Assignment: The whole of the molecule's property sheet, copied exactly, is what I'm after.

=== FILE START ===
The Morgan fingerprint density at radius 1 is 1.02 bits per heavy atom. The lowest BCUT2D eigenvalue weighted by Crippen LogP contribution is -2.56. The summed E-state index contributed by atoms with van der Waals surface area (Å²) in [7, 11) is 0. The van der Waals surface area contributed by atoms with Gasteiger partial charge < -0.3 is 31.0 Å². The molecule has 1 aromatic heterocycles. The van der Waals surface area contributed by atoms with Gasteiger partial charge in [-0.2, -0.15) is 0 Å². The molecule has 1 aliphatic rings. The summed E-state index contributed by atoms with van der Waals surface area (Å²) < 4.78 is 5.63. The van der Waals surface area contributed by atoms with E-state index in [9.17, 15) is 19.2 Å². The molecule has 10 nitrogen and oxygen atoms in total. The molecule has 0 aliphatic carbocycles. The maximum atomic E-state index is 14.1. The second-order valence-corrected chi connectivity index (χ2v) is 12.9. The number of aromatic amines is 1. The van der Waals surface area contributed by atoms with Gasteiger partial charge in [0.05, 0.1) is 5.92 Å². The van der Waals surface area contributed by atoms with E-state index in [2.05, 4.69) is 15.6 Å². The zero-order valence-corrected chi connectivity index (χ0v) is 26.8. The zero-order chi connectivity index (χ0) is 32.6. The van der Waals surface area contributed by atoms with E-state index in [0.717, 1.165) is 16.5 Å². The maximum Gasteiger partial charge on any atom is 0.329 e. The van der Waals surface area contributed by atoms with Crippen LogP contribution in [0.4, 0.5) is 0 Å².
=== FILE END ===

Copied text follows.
The Morgan fingerprint density at radius 1 is 1.02 bits per heavy atom. The lowest BCUT2D eigenvalue weighted by Crippen LogP contribution is -2.56. The summed E-state index contributed by atoms with van der Waals surface area (Å²) in [7, 11) is 0. The van der Waals surface area contributed by atoms with Gasteiger partial charge < -0.3 is 31.0 Å². The molecule has 1 aromatic heterocycles. The van der Waals surface area contributed by atoms with Gasteiger partial charge in [-0.2, -0.15) is 0 Å². The molecule has 1 aliphatic rings. The summed E-state index contributed by atoms with van der Waals surface area (Å²) < 4.78 is 5.63. The van der Waals surface area contributed by atoms with E-state index in [9.17, 15) is 19.2 Å². The molecule has 10 nitrogen and oxygen atoms in total. The molecule has 0 aliphatic carbocycles. The maximum atomic E-state index is 14.1. The second-order valence-corrected chi connectivity index (χ2v) is 12.9. The number of aromatic amines is 1. The van der Waals surface area contributed by atoms with Gasteiger partial charge in [0.05, 0.1) is 5.92 Å². The van der Waals surface area contributed by atoms with E-state index in [2.05, 4.69) is 15.6 Å². The zero-order valence-corrected chi connectivity index (χ0v) is 26.8. The zero-order chi connectivity index (χ0) is 32.6. The van der Waals surface area contributed by atoms with E-state index in [0.717, 1.165) is 16.5 Å². The maximum Gasteiger partial charge on any atom is 0.329 e. The van der Waals surface area contributed by atoms with Crippen LogP contribution in [0.4, 0.5) is 0 Å².